We have more information about targeted therapies, written for people of all ages.


Symptoms of heart problems

The symptoms of a heart problem can vary from mild to severe. They can affect people in different ways. Tell your doctor straight away if you have any of the following symptoms:

  • shortness of breath
  • dizziness, light-headedness or fainting
  • feeling or being sick
  • swollen feet and ankles
  • feeling like your heart is racing or skipping a beat
  • coughing or wheezing that doesn’t go away
  • pain in your chest that might spread to your arm
  • a sharp pain on the left side of your chest that’s often worse when taking a deep breath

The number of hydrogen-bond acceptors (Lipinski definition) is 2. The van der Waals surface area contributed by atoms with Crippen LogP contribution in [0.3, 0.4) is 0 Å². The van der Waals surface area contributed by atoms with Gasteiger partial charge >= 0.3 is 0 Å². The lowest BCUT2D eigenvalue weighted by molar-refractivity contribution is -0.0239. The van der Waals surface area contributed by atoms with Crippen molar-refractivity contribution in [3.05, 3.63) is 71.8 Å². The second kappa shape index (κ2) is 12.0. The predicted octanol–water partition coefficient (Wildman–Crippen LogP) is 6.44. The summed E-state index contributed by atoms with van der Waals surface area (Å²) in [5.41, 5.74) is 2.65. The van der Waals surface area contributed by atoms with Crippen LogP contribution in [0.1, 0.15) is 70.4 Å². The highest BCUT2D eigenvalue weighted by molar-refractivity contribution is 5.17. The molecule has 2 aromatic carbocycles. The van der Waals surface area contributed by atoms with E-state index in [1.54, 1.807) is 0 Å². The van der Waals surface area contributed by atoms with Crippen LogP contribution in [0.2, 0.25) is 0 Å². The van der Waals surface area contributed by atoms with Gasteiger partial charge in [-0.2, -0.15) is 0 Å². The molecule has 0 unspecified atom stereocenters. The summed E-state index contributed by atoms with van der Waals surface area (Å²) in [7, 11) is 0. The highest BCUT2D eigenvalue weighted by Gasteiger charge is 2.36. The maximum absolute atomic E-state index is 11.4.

Sometimes, a person might not have any symptoms. But a problem can show up when they have tests. If you have any of these symptoms, or any other symptoms that are worrying you, tell your healthcare team straight away. They can arrange any tests and treat you if necessary.


Possible heart problems

Remember, a lot of these problems are rare and can vary from mild to severe. Here are some of the heart problems that can happen after cancer treatment:

  • Damage to the muscle cells around the heart might mean the heart can’t relax and contract normally (cardiomyopathy or left ventricular dysfunction).
  • The protective covering around the heart might become inflamed (pericarditis). It can also get scarred.
  • The valves in the heart can become stiff or leaky (valvular stenosis or insufficiency).